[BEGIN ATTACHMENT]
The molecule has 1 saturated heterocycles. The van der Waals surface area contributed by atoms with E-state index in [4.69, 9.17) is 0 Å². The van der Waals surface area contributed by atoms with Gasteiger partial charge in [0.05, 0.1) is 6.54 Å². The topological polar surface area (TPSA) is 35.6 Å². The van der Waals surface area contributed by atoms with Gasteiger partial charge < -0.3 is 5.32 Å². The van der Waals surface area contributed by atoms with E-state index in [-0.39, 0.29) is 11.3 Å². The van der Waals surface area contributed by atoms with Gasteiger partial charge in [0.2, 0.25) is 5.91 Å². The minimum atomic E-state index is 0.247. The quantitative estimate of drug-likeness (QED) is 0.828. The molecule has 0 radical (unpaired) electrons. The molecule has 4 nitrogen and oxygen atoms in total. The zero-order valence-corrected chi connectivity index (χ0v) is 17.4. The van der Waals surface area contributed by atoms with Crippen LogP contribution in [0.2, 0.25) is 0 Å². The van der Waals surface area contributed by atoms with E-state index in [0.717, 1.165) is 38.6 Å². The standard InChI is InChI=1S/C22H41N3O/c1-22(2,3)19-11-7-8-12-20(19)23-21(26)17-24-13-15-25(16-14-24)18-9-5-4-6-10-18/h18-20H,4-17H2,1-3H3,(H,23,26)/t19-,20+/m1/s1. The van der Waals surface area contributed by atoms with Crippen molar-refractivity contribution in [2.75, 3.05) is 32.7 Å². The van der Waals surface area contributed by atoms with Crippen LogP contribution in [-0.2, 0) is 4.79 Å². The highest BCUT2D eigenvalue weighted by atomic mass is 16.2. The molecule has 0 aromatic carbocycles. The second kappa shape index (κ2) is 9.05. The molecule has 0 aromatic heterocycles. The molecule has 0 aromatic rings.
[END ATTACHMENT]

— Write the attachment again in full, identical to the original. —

The molecule has 1 saturated heterocycles. The van der Waals surface area contributed by atoms with E-state index in [4.69, 9.17) is 0 Å². The van der Waals surface area contributed by atoms with Gasteiger partial charge in [0.05, 0.1) is 6.54 Å². The topological polar surface area (TPSA) is 35.6 Å². The van der Waals surface area contributed by atoms with Gasteiger partial charge < -0.3 is 5.32 Å². The van der Waals surface area contributed by atoms with E-state index in [-0.39, 0.29) is 11.3 Å². The van der Waals surface area contributed by atoms with Gasteiger partial charge in [0.2, 0.25) is 5.91 Å². The minimum atomic E-state index is 0.247. The quantitative estimate of drug-likeness (QED) is 0.828. The molecule has 0 radical (unpaired) electrons. The molecule has 4 nitrogen and oxygen atoms in total. The zero-order valence-corrected chi connectivity index (χ0v) is 17.4. The van der Waals surface area contributed by atoms with Crippen LogP contribution in [0.2, 0.25) is 0 Å². The van der Waals surface area contributed by atoms with E-state index in [0.717, 1.165) is 38.6 Å². The standard InChI is InChI=1S/C22H41N3O/c1-22(2,3)19-11-7-8-12-20(19)23-21(26)17-24-13-15-25(16-14-24)18-9-5-4-6-10-18/h18-20H,4-17H2,1-3H3,(H,23,26)/t19-,20+/m1/s1. The van der Waals surface area contributed by atoms with Crippen molar-refractivity contribution in [2.75, 3.05) is 32.7 Å². The van der Waals surface area contributed by atoms with Crippen LogP contribution in [-0.2, 0) is 4.79 Å². The highest BCUT2D eigenvalue weighted by atomic mass is 16.2. The molecule has 0 aromatic carbocycles. The second kappa shape index (κ2) is 9.05. The molecule has 0 aromatic heterocycles. The molecule has 0 aromatic rings.